One of the most significant aspects of this case, and why it was an apt choice for en banc review, is that the Federal Circuit is shaping its own ability to shape future cases. Much like the balance of power between the PTAB and the district courts to evaluate patent validity in the first instance, also at stake is the power to correct errors and bring uniformity to the decision-making of the PTAB. This latter power, too, was reallocated away from the Federal Circuit by the AIA’s nonappealability provisions.
The Source(s) of Uniformity
One might suppose, as Wi-Fi began to argue, that the absence of judicial oversight would leave individual PTAB panels to generate consensus in a common law fashion, and that consensus is unlikely to emerge because of the PTAB’s sometime disregard for its own prior analogous precedents and for prior court judgments regarding the validity of the same patent. (Even a Federal Circuit panel endorsed the latter as recently as a month ago in Novartis AG v. Noven Pharms. Inc.)
Judge Wallach, however, strongly rejected Wi-Fi’s view that nonreviewability might leave uniformity and oversight to individual panels of the PTAB. Instead, he noted, the Director of the USPTO can impose uniformity by assigning additional judges to particular panels to resolve contentious issues in a certain way. To this, one might add that the Director can also generate uniformity directly through the ordinary chain of administrative command as an ex officio member of the PTAB and through the process for designating PTAB opinions as precedential, representative, or informative. Judge Wallach raised the issue with Broadcom as well, asking whether “stacking the panel” to reach certain outcomes would qualify as judicially reviewable shenanigans.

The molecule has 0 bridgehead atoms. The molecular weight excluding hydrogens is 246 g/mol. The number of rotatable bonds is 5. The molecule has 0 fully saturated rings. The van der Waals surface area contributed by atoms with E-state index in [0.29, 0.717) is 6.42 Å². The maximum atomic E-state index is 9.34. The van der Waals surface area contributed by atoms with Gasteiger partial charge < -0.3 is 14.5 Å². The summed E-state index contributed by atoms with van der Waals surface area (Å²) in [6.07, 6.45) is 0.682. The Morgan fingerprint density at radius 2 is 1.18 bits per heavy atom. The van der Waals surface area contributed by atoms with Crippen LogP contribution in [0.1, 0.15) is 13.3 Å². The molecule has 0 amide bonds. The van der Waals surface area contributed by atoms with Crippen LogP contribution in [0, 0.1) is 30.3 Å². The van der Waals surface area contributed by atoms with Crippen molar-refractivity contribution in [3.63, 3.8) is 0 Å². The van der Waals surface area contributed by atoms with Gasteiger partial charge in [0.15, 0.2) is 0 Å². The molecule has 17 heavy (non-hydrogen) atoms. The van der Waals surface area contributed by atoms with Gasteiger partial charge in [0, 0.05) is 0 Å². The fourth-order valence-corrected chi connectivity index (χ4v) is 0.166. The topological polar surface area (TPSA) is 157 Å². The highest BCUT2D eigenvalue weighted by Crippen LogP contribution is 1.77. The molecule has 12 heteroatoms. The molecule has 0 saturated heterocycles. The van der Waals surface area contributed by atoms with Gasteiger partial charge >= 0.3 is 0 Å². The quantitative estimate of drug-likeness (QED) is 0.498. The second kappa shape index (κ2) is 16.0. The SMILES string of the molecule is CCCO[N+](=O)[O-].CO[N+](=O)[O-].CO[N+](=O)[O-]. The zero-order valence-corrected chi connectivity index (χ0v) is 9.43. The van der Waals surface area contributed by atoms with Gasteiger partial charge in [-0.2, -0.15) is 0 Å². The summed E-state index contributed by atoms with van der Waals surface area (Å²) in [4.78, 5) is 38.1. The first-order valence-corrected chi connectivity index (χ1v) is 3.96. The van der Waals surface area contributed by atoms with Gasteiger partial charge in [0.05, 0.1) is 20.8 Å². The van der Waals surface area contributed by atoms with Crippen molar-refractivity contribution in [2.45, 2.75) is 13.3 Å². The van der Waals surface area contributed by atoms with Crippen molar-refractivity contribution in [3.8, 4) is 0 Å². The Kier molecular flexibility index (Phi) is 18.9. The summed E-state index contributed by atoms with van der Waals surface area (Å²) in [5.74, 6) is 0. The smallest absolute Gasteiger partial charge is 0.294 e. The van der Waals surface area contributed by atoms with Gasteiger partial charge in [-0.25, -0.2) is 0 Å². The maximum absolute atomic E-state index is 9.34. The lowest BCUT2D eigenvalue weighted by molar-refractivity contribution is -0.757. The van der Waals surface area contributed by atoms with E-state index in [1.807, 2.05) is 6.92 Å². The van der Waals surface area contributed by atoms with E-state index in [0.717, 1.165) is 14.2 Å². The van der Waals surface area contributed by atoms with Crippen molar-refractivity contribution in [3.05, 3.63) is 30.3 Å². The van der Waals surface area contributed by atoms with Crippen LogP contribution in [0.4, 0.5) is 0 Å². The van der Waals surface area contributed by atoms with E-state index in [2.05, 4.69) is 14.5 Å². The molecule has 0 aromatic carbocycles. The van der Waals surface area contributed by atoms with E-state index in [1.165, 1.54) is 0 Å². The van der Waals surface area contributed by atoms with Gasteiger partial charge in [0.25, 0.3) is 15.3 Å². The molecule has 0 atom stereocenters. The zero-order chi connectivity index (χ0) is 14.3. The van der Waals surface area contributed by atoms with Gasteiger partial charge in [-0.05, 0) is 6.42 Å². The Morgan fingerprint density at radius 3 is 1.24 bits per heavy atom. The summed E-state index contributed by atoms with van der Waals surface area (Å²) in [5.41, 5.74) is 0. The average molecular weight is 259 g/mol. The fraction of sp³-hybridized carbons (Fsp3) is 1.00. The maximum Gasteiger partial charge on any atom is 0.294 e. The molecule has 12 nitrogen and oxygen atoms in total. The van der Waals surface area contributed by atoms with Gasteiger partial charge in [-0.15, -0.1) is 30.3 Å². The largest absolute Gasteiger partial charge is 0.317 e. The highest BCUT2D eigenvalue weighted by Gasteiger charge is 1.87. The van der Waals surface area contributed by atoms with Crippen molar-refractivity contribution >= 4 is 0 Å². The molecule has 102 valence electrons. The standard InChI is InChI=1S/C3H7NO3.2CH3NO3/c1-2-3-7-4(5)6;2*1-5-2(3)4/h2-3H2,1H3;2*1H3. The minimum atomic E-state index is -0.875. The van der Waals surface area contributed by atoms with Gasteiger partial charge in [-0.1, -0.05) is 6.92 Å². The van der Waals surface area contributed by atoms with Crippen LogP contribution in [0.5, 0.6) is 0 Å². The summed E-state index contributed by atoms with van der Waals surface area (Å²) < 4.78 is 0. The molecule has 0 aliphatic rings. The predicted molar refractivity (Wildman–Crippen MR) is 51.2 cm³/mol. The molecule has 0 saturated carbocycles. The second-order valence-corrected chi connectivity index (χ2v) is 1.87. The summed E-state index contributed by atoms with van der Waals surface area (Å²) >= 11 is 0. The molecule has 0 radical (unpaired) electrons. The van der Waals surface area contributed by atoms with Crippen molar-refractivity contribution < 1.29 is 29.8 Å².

This alternate view of uniformity is significant for its implicit but direct potential not only for displacing the Federal Circuit but also for making patent validity decisions more responsive to political constituencies.
The APA Presumption of Reviewability
The counterargument to this potential injection of politics into patent adjudication came in the closing minutes of the hearing. For all the discussion about Cuozzo and its enumerated exceptions, Wi-Fi argued that the Cuozzo holding did not make nonreviewability the new baseline in administrative reviews of patent validity. Rather, Cuozzo was one instance where the Administrative Procedure Act’s ever-present presumption favoring judicial review was rebutted clearly and convincingly enough as to institution decisions. To construe the nonappealability statute as to timeliness under § 315(b) or any other issue would require a fresh analysis of statutory text, purpose, legislative history, etc.
Judge Moore engaged this argument, suggesting that Cuozzo need not be limited entirely to its facts with nonappealability decided from scratch each time. She suggested, for example, that Cuozzo could be seen as precluding a range of appeals from institution and institution-related decisions, but that the opinion’s limitations apply here and thus dispel the indications that were clear and convincing in the Cuozzo case itself.